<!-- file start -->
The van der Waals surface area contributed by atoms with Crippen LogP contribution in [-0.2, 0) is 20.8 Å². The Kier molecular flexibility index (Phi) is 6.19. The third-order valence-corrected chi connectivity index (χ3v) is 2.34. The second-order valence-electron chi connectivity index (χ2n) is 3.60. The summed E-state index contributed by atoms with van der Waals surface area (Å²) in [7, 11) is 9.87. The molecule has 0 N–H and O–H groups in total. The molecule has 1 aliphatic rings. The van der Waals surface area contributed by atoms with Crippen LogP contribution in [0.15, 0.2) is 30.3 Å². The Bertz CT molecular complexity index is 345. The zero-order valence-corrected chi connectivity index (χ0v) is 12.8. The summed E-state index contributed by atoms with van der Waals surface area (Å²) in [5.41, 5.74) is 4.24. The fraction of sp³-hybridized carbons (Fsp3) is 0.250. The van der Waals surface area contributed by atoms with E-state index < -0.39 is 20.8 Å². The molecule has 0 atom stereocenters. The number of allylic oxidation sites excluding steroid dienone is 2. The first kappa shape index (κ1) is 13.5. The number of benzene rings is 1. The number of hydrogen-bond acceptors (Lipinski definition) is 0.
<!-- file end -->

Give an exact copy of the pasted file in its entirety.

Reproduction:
The van der Waals surface area contributed by atoms with Crippen LogP contribution in [-0.2, 0) is 20.8 Å². The Kier molecular flexibility index (Phi) is 6.19. The third-order valence-corrected chi connectivity index (χ3v) is 2.34. The second-order valence-electron chi connectivity index (χ2n) is 3.60. The summed E-state index contributed by atoms with van der Waals surface area (Å²) in [7, 11) is 9.87. The molecule has 0 N–H and O–H groups in total. The molecule has 1 aliphatic rings. The van der Waals surface area contributed by atoms with Crippen LogP contribution in [0.15, 0.2) is 30.3 Å². The Bertz CT molecular complexity index is 345. The zero-order valence-corrected chi connectivity index (χ0v) is 12.8. The summed E-state index contributed by atoms with van der Waals surface area (Å²) in [5.41, 5.74) is 4.24. The fraction of sp³-hybridized carbons (Fsp3) is 0.250. The van der Waals surface area contributed by atoms with E-state index < -0.39 is 20.8 Å². The molecule has 0 atom stereocenters. The number of allylic oxidation sites excluding steroid dienone is 2. The first kappa shape index (κ1) is 13.5. The number of benzene rings is 1. The number of hydrogen-bond acceptors (Lipinski definition) is 0.